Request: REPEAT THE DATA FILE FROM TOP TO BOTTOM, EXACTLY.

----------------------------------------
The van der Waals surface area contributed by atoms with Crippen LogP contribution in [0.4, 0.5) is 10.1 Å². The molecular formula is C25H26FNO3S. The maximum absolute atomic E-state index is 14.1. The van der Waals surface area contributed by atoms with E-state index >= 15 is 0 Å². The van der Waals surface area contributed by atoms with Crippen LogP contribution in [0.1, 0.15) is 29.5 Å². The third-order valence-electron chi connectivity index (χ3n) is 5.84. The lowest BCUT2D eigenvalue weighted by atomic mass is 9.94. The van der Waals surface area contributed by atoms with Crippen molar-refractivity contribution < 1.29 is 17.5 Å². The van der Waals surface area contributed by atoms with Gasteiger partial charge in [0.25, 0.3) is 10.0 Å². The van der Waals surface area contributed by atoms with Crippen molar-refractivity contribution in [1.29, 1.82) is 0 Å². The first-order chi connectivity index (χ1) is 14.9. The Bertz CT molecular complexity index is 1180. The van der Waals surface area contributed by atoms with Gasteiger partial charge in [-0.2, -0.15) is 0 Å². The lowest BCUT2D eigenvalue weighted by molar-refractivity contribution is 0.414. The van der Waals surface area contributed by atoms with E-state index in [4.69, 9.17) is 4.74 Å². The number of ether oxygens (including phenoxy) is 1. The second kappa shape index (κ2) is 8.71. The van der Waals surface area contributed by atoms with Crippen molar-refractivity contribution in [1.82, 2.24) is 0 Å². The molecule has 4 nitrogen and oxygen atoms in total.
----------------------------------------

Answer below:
The van der Waals surface area contributed by atoms with Crippen LogP contribution in [0.4, 0.5) is 10.1 Å². The molecular formula is C25H26FNO3S. The maximum absolute atomic E-state index is 14.1. The van der Waals surface area contributed by atoms with E-state index >= 15 is 0 Å². The van der Waals surface area contributed by atoms with Crippen LogP contribution in [0.1, 0.15) is 29.5 Å². The third-order valence-electron chi connectivity index (χ3n) is 5.84. The lowest BCUT2D eigenvalue weighted by atomic mass is 9.94. The van der Waals surface area contributed by atoms with Crippen molar-refractivity contribution < 1.29 is 17.5 Å². The van der Waals surface area contributed by atoms with Gasteiger partial charge in [0.25, 0.3) is 10.0 Å². The van der Waals surface area contributed by atoms with Crippen molar-refractivity contribution in [1.29, 1.82) is 0 Å². The first-order chi connectivity index (χ1) is 14.9. The Bertz CT molecular complexity index is 1180. The van der Waals surface area contributed by atoms with Gasteiger partial charge in [-0.2, -0.15) is 0 Å². The lowest BCUT2D eigenvalue weighted by molar-refractivity contribution is 0.414. The van der Waals surface area contributed by atoms with E-state index in [4.69, 9.17) is 4.74 Å². The number of ether oxygens (including phenoxy) is 1. The second kappa shape index (κ2) is 8.71. The van der Waals surface area contributed by atoms with Crippen molar-refractivity contribution in [1.82, 2.24) is 0 Å². The molecule has 4 nitrogen and oxygen atoms in total.